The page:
Chaotic Good: Chaotic good characters are strong individualists marked by a streak of
kindness and benevolence. They believe in all the virtues of goodness and right, but
they have little use for laws and regulations. They have no use for people who
“try to push folk around and tell them what to do.” Their actions are guided by
their own moral compass which, although good, may not always be in perfect
agreement with the rest of society. A brave frontiersman forever moving on as
settlers follow in his wake is an example of a chaotic good character.
Chaotic Neutral: Chaotic neutral characters believe that there is no order to anything,
including their own actions. With this as a guiding principle, they tend to follow
whatever whim strikes them at the moment. Good and evil are irrelevant when making
a decision. Chaotic neutral characters are extremely difficult to deal with.
Such characters have been known to cheerfully and for no apparent purpose gamble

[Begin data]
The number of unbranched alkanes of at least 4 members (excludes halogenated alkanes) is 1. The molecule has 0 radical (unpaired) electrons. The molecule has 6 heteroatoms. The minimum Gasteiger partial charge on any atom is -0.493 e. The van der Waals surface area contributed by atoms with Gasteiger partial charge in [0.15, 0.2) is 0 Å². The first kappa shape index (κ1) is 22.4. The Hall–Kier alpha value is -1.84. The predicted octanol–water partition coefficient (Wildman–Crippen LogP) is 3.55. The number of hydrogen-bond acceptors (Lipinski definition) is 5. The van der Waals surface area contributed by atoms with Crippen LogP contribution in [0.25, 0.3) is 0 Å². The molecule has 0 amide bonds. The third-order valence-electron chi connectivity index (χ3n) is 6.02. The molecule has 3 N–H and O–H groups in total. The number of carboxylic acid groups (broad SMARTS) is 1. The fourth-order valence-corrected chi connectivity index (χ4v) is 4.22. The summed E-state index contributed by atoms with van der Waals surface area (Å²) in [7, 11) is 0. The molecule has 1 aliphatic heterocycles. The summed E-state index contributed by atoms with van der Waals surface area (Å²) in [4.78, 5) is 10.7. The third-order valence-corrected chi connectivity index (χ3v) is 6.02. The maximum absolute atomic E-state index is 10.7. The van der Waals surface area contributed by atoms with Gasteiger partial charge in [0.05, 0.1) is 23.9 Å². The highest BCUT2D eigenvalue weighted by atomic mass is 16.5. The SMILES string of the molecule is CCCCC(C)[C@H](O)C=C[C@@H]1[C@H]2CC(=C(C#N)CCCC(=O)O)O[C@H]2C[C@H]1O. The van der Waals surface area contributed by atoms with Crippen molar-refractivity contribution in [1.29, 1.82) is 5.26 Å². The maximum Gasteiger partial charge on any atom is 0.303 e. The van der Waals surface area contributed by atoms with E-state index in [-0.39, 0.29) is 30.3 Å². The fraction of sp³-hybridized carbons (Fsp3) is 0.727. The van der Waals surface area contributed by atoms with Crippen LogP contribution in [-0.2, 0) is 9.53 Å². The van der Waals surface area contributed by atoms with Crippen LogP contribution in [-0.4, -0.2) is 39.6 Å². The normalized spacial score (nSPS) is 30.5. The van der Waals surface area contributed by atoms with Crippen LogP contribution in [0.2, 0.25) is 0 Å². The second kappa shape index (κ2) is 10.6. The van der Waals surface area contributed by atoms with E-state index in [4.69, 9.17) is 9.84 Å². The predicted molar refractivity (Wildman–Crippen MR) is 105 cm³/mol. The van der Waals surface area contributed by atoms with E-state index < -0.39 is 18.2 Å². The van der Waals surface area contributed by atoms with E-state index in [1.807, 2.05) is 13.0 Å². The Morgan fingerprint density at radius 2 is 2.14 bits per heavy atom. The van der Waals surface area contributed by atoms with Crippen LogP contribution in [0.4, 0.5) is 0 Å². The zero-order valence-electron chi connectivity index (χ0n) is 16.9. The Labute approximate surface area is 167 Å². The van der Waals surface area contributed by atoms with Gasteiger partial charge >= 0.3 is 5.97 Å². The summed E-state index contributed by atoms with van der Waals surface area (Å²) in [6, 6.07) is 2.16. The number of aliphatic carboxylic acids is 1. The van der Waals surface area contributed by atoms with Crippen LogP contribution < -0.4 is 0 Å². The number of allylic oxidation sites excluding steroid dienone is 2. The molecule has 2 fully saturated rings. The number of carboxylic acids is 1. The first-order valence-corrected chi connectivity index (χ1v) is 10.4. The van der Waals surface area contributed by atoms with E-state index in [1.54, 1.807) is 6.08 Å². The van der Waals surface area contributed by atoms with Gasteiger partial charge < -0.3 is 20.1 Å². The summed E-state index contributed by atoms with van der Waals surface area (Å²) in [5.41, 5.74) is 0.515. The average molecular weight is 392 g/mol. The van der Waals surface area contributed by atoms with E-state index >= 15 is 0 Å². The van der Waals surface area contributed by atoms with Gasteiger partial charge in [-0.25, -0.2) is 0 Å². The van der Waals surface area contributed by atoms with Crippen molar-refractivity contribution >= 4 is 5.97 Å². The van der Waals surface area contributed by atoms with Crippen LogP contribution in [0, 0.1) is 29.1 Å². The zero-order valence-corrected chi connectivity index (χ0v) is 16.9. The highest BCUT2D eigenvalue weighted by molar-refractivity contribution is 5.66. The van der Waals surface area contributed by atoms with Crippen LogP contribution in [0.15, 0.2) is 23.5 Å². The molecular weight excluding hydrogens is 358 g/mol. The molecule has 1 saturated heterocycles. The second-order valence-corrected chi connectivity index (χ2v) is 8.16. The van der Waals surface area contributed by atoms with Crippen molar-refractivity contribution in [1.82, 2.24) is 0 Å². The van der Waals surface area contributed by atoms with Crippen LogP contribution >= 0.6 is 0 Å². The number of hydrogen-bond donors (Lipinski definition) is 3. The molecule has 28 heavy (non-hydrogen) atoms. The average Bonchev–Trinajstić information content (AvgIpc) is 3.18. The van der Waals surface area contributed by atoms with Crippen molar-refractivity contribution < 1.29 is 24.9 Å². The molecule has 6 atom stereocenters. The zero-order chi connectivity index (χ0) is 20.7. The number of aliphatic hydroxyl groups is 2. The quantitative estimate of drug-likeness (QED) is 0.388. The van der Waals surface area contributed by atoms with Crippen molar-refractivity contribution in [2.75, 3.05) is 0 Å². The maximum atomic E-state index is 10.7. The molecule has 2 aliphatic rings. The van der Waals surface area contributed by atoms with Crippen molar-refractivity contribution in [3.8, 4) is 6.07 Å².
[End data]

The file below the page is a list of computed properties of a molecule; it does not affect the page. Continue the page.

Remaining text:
away everything they have on the roll of a single die. They are almost totally
unreliable. In fact, the only reliable thing about them is that they cannot be
relied upon! This alignment is perhaps the most difficult to play. Lunatics
and madmen tend toward chaotic neutral behavior.
Chaotic Evil: These characters are the bane of all that is good and organized. Chaotic evil
characters are motivated by the desire for personal gain and pleasure. They see
absolutely nothing wrong with taking whatever they want by whatever means
possible. Laws and governments are the tools of weaklings unable to fend for
themselves. The strong have the right to take what they want, and the weak are there
to be exploited. When chaotic evil characters band together, they are not
motivated by a desire to cooperate, but rather to oppose powerful enemies. Such a
group can be held together only by a strong leader capable of bullying his
underlings into obedience. Since leadership is based on raw power, a leader is likely
to be replaced at the first sign of weakness by anyone who can take his
position away from him by any method. Bloodthirsty buccaneers and monsters of low
Intelligence are fine examples of chaotic evil personalities.